NEW YORK — TONY BENNETT `STEPPIN' OUT ON BROADWAY' At Longacre Theatre.
MADONNA `GIRLIE SHOW' At Madison Square Garden.
TONY BENNETT, who has been overshadowed by Frank Sinatra most of his long career, has succeeded by pure persistence in becoming simply the best American singer working today.
His recent week-long stint at Broadway's Longacre Theatre served as ample proof of this. Timed to celebrate his latest album release, ``Steppin' Out,'' which is devoted to songs popularized by Fred Astaire, the concert demonstrated that Bennett still has it all - voice, phrasing, and timing.
Although a little frayed in the upper register, Bennett's voice is remarkably intact, and his smooth, conversational method of singing (punctuated by precisely timed belts) is perfectly attuned to his material, the selection of which is astute.
Bennett's shows are like a history of American popular music, with generous helpings of Porter, Gershwin, Mercer, Ellington, and others. The concert featured what seemed like dozens of songs, including segments devoted to Sinatra, the subject of his last concept album, and Astaire. Needless to say, he didn't leave out his biggest hits, including ``The Good Life,'' ``Just in Time,'' and the perennial ``I Left My Heart in San Francisco.''
Bennett is also a relaxed, good-natured performer, displaying an affable personality and genuine self-effacement in his song introductions (although he did say that he was ``the Madonna of his day,'' adding that he always kept his clothes on). He is also extremely canny - his trick of shutting off his microphone and singing one song unamplified had the desired rapturous effect.
When Pia Zadora performed recently in a nightclub here, she brought 22 musicians. On Broadway, Bennett performed with only a three-piece jazz trio, led by his longtime arranger, Ralph Sharon, and the music sounded superb. At the show's end, the singer took his bows clasping his musicians' hands. This is a class act.HE critical consensus on Madonna these days is that she has reinvented herself too many times for anyone to care, that she has endeavored to shock us so many times that we cannot be shocked anymore, and that her career has peaked.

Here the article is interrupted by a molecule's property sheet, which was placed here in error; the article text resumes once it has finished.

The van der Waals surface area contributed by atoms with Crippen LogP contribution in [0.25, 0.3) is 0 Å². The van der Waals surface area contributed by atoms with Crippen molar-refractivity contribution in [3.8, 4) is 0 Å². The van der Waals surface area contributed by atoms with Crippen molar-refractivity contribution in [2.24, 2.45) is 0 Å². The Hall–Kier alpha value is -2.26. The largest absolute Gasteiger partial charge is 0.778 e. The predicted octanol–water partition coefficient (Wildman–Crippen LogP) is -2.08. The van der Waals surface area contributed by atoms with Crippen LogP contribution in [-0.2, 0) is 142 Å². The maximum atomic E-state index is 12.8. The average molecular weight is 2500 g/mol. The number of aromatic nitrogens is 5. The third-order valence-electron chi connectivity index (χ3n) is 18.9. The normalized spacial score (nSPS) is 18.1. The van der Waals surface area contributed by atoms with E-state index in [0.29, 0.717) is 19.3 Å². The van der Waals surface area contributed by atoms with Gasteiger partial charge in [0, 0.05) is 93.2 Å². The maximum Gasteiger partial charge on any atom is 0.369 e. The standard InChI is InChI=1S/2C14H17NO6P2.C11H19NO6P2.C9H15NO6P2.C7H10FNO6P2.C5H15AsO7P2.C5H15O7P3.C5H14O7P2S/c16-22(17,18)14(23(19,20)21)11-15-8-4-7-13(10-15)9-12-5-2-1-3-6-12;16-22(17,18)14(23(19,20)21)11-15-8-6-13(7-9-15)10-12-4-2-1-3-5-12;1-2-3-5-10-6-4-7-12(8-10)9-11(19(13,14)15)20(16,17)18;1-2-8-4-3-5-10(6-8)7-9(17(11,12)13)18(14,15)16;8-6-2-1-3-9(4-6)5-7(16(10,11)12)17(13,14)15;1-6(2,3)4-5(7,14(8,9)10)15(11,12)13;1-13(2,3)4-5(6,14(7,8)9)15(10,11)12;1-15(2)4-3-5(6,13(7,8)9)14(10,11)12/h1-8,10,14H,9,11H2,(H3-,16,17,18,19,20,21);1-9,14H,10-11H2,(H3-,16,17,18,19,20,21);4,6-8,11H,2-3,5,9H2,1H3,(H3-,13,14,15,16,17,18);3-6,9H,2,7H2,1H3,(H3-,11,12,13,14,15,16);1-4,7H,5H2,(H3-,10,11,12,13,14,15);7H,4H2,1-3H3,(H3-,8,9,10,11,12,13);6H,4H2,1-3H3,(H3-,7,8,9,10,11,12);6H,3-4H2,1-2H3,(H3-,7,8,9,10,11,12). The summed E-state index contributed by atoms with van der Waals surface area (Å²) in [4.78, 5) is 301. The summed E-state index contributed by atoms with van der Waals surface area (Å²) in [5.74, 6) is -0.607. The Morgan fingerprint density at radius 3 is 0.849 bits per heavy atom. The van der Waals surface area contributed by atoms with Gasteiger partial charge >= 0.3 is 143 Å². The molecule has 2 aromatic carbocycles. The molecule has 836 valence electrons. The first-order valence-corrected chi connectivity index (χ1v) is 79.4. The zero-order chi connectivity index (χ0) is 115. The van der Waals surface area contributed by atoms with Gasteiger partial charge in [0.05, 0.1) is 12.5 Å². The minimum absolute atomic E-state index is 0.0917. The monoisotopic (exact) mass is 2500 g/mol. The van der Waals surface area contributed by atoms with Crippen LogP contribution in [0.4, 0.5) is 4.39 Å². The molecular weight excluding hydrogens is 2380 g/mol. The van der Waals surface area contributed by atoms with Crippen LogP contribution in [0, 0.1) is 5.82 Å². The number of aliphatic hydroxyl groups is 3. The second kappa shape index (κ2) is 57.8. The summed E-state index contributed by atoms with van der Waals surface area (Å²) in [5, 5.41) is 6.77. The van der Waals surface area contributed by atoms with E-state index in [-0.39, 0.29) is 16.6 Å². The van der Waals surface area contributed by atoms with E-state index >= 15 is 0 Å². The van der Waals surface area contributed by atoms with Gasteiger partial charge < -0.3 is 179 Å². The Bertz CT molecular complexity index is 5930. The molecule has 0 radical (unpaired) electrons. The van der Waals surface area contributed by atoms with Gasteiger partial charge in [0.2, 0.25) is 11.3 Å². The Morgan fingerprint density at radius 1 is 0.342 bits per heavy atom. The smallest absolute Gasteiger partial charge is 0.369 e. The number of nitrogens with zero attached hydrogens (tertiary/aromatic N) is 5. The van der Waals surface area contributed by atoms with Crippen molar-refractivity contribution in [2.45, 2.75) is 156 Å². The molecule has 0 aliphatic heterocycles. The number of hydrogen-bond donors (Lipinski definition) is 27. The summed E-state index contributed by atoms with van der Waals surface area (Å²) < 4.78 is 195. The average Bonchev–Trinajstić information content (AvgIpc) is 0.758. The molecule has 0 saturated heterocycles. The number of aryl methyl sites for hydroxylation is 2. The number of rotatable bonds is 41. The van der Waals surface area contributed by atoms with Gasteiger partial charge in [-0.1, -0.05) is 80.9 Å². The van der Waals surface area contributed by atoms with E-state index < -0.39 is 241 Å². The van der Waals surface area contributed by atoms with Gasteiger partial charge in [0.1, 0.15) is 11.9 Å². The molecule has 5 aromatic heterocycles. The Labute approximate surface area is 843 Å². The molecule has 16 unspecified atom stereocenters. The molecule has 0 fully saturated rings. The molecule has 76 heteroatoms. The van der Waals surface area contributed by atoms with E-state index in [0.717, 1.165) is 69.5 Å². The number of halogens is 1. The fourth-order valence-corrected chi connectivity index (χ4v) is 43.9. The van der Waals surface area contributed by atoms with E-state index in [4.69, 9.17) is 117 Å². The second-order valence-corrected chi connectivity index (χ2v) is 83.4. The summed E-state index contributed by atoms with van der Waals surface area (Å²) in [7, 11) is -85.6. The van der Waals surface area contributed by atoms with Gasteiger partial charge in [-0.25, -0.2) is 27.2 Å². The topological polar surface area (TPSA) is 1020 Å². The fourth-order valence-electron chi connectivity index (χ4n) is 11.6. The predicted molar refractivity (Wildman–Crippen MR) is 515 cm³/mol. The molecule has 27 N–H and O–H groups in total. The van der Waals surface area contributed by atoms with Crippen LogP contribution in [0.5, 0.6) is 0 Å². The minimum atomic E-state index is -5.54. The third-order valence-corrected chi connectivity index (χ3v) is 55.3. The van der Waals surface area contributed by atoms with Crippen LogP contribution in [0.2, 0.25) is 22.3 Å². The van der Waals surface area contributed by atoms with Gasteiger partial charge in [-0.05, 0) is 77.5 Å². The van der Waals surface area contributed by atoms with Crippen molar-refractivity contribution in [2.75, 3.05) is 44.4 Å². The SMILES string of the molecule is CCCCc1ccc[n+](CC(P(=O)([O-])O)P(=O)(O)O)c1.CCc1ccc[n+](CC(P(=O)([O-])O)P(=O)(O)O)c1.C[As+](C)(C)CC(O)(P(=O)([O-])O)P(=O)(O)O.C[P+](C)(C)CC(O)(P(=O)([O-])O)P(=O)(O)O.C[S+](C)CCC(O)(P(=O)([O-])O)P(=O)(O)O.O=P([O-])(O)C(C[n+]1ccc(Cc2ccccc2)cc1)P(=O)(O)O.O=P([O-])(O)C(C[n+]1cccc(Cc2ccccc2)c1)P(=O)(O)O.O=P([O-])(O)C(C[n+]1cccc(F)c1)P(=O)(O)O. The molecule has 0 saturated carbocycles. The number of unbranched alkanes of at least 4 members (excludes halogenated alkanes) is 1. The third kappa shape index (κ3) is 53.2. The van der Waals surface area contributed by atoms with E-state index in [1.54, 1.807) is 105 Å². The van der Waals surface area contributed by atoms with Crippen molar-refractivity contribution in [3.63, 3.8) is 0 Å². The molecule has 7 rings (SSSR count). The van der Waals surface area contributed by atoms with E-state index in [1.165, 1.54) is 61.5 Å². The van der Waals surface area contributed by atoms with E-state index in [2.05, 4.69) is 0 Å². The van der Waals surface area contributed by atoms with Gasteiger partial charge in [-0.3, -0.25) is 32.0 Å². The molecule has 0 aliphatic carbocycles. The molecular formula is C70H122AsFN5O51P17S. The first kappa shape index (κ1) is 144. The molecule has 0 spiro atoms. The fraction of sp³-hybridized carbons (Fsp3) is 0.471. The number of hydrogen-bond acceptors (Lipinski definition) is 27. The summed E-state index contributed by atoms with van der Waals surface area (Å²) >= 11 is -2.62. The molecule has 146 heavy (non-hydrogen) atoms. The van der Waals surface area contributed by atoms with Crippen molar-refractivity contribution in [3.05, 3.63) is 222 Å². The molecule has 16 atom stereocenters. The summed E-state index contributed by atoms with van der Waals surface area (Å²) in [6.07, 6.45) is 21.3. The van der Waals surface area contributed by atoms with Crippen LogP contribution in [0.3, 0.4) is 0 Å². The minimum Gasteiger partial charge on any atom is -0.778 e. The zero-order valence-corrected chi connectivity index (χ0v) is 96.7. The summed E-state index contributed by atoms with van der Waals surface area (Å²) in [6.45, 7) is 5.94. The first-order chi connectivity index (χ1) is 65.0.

That may all be true, but it was hardly in evidence at Madison Square Garden, the first United States stop of her ``Girlie Show'' tour. Madonna's highly theatrical show offered proof that she continues as a major pop icon and a crowd-pleasing entertainer whose fans will indulge her idiosyncrasies. Toward the end of the concert, she even appropriated James Brown's famous ``I Can't Stop'' routine and was finally ``dragged'' offstage.
It's not surprising that ``Girlie Show,'' which played large stadiums in Europe, was slammed by some critics. In an arena, even one as cavernous as Madison Square Garden, the theatrical aspects of the highly choreographed evening can be more readily appreciated.
Madonna used 10 dancers (including two backup singers), and in this extravaganza every move was tightly choreographed - the numerous costume changes made the affair seem like a greatest hits collection of videos.
The show's emphasis was on her ``Erotica'' album, which meant that, although much of the material was relatively unfamiliar, it also hasn't been played into the ground. Each song, from ``Vogue'' to ``Deeper and Deeper'' to ``Express Yourself,'' became an opportunity for a musical minidrama. The evening had a vague circus theme (it was prefaced by the sound system playing ``Tears of a Clown''), and a white-masked clown figure popped up at various times in a somewhat pretentious touch. But there were also simpler moments, such as when the singer sat alone on the stage to perform ``In This Life,'' about her many friends who have died of AIDS. She also took time out from her exertions to vent her feelings about her bad press and to good-naturedly lambaste her dancers.
There was no shortage of lasciviousness, including partial female nudity, but the show's emphasis is more on spectacle than sex.